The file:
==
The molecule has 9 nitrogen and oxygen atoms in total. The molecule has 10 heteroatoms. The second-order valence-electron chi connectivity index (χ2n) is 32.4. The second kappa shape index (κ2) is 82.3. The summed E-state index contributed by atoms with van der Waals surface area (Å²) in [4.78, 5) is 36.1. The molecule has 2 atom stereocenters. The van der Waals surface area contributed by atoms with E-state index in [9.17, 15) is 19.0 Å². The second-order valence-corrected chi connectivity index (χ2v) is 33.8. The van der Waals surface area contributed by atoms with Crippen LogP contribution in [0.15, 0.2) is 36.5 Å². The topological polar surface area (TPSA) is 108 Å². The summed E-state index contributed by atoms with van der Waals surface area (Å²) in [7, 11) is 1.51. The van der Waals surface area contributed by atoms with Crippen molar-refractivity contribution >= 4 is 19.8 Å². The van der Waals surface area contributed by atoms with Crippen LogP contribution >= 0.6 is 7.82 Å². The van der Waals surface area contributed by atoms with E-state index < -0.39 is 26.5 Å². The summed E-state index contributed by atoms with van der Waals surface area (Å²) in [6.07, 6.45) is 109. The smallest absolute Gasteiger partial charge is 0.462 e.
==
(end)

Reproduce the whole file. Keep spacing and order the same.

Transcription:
The molecule has 9 nitrogen and oxygen atoms in total. The molecule has 10 heteroatoms. The second-order valence-electron chi connectivity index (χ2n) is 32.4. The second kappa shape index (κ2) is 82.3. The summed E-state index contributed by atoms with van der Waals surface area (Å²) in [4.78, 5) is 36.1. The molecule has 2 atom stereocenters. The van der Waals surface area contributed by atoms with E-state index in [9.17, 15) is 19.0 Å². The second-order valence-corrected chi connectivity index (χ2v) is 33.8. The van der Waals surface area contributed by atoms with Crippen LogP contribution in [0.15, 0.2) is 36.5 Å². The topological polar surface area (TPSA) is 108 Å². The summed E-state index contributed by atoms with van der Waals surface area (Å²) in [7, 11) is 1.51. The van der Waals surface area contributed by atoms with Crippen molar-refractivity contribution >= 4 is 19.8 Å². The van der Waals surface area contributed by atoms with Crippen LogP contribution >= 0.6 is 7.82 Å². The van der Waals surface area contributed by atoms with E-state index < -0.39 is 26.5 Å². The summed E-state index contributed by atoms with van der Waals surface area (Å²) in [6.07, 6.45) is 109. The smallest absolute Gasteiger partial charge is 0.462 e.